His conjuring book passed on to son in law Simon Summers, who died of consumption two years later. Zittle’s daughter continued his practices. The book then disappeared, though Zittle had translated and revised the original book (written in German). The original book is the one Dahlgren allegedly saw, though I have my doubts. She wrote the Wizard lent the book to an old woman to perform incantations to catch a thief. Dahlgren then borrowed it for a few days from the woman (who did not speak German according to George Wetzel, a researcher). Zittle had printed and sold English language excerpts around 1846, as did J. G. Hohman, a German immigrant/folk healer that wrote the lengthier, meatier Long Lost Friend pamphlet. Zittle’s and Hohman’s books shared many commonalities. Part of Hohman’s book was derived from a grimoire Petit Albert, a curious compilation of Euro folk magic and cabalistic magic. It’s most popular chapters were on sexual magic and how to make a hand of glory.
Hohman stated he lifted a few spells from a book by a Gypsy (Romani). In Grimoires: A History of Magic Books, historian Owen Davies names the book as Romanus-Büchlein, a 1788 German spell-book. It describes how to use the SATOR square as a mean to extinguish fire without water and protect cattle from witches. These adaptations of ancient rites and grey magical spells may have produced American’s earliest grimoires. Unfortunately, there was profuse Christianization and alteration of the text, rendering many of the hexes hoaxes. Similar books also contained beer making and vittles’ recipes and practical advice for dyeing cloth, concocting salves, and birthing calves and babies.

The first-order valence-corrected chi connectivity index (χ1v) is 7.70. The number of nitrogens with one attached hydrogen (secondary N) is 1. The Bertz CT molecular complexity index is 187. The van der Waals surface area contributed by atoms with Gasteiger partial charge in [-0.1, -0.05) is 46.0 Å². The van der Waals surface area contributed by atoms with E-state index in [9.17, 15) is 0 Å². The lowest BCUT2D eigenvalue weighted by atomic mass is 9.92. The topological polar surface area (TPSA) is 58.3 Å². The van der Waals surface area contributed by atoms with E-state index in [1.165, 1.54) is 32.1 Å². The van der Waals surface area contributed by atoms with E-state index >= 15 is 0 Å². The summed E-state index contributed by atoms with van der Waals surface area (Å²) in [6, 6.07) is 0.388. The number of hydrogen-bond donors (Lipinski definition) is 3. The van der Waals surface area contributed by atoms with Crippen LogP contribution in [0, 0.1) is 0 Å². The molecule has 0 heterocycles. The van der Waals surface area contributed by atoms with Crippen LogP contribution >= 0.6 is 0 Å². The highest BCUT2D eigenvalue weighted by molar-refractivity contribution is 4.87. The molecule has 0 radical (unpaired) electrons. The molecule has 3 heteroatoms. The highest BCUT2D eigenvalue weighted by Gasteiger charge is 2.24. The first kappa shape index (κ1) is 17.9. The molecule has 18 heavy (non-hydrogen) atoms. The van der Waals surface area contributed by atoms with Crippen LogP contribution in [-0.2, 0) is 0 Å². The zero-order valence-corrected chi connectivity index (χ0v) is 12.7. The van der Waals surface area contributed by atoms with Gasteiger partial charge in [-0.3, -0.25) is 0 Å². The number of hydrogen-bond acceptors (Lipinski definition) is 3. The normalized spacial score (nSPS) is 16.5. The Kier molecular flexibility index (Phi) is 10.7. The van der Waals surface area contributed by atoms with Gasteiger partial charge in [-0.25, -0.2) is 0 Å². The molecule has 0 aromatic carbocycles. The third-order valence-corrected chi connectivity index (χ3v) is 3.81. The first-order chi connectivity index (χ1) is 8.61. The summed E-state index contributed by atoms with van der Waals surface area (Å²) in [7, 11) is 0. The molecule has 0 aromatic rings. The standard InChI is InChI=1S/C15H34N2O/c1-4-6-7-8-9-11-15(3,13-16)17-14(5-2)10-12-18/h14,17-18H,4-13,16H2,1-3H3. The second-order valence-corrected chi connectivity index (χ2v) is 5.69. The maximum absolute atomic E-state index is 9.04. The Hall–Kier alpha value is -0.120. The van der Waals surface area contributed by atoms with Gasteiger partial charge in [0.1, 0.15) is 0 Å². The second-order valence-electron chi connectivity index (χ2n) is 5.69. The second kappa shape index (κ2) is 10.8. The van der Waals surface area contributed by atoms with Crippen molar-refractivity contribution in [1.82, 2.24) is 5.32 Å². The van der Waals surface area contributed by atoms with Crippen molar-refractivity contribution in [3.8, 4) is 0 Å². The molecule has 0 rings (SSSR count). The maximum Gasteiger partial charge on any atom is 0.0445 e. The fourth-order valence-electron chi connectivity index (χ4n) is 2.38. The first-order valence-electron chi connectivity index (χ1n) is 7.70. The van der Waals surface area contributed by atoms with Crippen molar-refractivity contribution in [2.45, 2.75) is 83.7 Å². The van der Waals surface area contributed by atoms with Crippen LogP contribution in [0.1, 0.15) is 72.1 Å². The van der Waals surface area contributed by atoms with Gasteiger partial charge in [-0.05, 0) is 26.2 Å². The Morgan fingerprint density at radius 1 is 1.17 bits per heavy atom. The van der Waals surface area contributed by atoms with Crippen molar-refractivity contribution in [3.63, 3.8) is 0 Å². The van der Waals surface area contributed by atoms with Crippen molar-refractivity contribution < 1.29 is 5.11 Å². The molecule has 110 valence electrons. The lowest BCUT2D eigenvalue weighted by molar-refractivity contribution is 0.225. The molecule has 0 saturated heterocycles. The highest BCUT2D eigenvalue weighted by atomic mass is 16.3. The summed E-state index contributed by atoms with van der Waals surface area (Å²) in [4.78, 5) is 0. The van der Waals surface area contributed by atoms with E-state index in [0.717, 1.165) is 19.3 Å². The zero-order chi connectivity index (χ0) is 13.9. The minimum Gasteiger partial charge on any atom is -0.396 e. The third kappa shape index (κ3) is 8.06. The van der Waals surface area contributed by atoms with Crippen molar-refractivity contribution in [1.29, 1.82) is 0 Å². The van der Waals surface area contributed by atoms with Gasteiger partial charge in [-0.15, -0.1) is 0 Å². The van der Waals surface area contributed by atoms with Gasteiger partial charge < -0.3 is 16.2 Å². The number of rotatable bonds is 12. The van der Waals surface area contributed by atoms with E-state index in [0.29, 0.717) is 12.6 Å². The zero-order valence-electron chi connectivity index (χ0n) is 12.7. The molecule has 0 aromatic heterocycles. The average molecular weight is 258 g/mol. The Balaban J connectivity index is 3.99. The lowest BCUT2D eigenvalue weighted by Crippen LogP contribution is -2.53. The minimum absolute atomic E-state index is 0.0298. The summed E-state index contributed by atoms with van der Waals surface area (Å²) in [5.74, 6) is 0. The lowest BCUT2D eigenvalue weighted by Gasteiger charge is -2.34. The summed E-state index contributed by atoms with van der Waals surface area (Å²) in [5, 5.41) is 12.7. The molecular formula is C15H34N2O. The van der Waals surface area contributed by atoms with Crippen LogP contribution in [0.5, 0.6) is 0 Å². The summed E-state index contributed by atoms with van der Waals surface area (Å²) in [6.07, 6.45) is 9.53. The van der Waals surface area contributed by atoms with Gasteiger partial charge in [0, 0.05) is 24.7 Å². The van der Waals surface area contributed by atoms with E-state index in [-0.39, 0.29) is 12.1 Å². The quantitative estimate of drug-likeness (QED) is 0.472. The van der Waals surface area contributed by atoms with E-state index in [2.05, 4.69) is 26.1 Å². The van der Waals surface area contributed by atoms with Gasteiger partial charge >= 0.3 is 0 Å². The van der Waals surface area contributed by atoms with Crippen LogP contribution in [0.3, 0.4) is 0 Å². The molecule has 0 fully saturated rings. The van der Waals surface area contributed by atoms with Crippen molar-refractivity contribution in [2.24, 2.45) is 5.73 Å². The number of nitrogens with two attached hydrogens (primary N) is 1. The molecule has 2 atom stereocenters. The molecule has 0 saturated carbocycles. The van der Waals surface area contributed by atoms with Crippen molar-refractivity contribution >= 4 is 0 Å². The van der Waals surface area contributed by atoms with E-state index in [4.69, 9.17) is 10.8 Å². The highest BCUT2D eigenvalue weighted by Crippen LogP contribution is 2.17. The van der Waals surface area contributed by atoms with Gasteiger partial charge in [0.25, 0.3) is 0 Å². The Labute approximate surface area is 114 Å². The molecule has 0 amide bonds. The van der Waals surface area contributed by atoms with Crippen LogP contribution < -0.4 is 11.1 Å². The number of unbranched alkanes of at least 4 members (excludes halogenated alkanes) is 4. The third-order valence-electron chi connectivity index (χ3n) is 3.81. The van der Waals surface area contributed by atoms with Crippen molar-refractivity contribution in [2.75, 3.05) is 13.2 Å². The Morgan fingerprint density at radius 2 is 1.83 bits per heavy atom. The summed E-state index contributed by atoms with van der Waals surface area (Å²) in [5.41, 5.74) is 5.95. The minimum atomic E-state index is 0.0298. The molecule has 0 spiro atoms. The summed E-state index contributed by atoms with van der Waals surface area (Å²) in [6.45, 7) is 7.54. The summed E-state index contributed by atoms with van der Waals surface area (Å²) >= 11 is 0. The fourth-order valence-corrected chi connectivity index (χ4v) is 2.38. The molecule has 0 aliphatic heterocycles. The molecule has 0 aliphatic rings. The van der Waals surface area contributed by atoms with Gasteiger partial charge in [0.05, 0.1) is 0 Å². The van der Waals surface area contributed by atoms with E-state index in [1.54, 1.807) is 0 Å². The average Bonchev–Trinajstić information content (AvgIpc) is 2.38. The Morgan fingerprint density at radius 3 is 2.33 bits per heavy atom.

In the mid-50s, still 20+ years before the wizard’s conjuring book would be rediscovered, George Wetzel, a local aspiring sci-fi writer, Fortean, and serious Lovecraft fan, redeemed the wizard’s reputation. Perhaps his interest was stirred after a rumor circulated a few relatives had found the book and incinerated it via a bonfire. He created a 14 page pamphlet ‘The Wizard of South Mountain,’ which detailed his ongoing (since 1946) research and interviews with Zittle descendants, efforts to find the Black Conjure Book or later editions, and rebuttals regarding what others had written, including Dahlgren. He also wrote a short story The Saga of Mr. Cushwa, about hearsay regarding an eccentric villager and the inexplicable happenings that resulted when one pried into the odd feller’s magical cures. Wetzel wrote Zittle’s cures involved the laying on of hands, a knowledge of herbs and efficacy of basic hygiene and pure spring water, and whispered incantations.